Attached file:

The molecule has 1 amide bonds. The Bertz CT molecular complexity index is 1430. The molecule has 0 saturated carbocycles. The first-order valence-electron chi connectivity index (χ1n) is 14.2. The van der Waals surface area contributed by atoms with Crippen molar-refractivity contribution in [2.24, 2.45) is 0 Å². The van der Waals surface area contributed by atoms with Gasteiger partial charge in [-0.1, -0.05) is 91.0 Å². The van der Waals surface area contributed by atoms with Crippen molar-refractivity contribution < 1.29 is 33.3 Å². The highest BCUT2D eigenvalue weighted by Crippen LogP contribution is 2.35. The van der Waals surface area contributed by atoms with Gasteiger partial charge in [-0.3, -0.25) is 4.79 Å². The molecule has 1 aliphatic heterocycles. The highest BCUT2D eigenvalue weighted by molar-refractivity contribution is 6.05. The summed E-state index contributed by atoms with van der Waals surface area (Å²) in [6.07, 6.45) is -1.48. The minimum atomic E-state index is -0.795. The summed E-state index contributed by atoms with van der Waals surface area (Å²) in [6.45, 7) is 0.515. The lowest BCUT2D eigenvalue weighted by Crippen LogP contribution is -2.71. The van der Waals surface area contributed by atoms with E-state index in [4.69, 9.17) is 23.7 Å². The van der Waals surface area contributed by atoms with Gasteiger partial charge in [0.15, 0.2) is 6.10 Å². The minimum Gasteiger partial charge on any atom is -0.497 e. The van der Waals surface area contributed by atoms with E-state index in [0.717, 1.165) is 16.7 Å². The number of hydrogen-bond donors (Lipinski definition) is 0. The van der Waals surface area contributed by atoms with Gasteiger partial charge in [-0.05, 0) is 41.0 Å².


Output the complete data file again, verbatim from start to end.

The molecule has 1 amide bonds. The Bertz CT molecular complexity index is 1430. The molecule has 0 saturated carbocycles. The first-order valence-electron chi connectivity index (χ1n) is 14.2. The van der Waals surface area contributed by atoms with Crippen molar-refractivity contribution in [2.24, 2.45) is 0 Å². The van der Waals surface area contributed by atoms with Gasteiger partial charge in [-0.1, -0.05) is 91.0 Å². The van der Waals surface area contributed by atoms with Crippen molar-refractivity contribution < 1.29 is 33.3 Å². The highest BCUT2D eigenvalue weighted by Crippen LogP contribution is 2.35. The van der Waals surface area contributed by atoms with Gasteiger partial charge in [-0.3, -0.25) is 4.79 Å². The molecule has 1 aliphatic heterocycles. The highest BCUT2D eigenvalue weighted by molar-refractivity contribution is 6.05. The summed E-state index contributed by atoms with van der Waals surface area (Å²) in [6.07, 6.45) is -1.48. The minimum atomic E-state index is -0.795. The summed E-state index contributed by atoms with van der Waals surface area (Å²) in [6.45, 7) is 0.515. The lowest BCUT2D eigenvalue weighted by Crippen LogP contribution is -2.71. The van der Waals surface area contributed by atoms with E-state index in [4.69, 9.17) is 23.7 Å². The van der Waals surface area contributed by atoms with Gasteiger partial charge in [0.15, 0.2) is 6.10 Å². The minimum Gasteiger partial charge on any atom is -0.497 e. The van der Waals surface area contributed by atoms with E-state index in [0.717, 1.165) is 16.7 Å². The number of hydrogen-bond donors (Lipinski definition) is 0. The van der Waals surface area contributed by atoms with Gasteiger partial charge in [-0.05, 0) is 41.0 Å².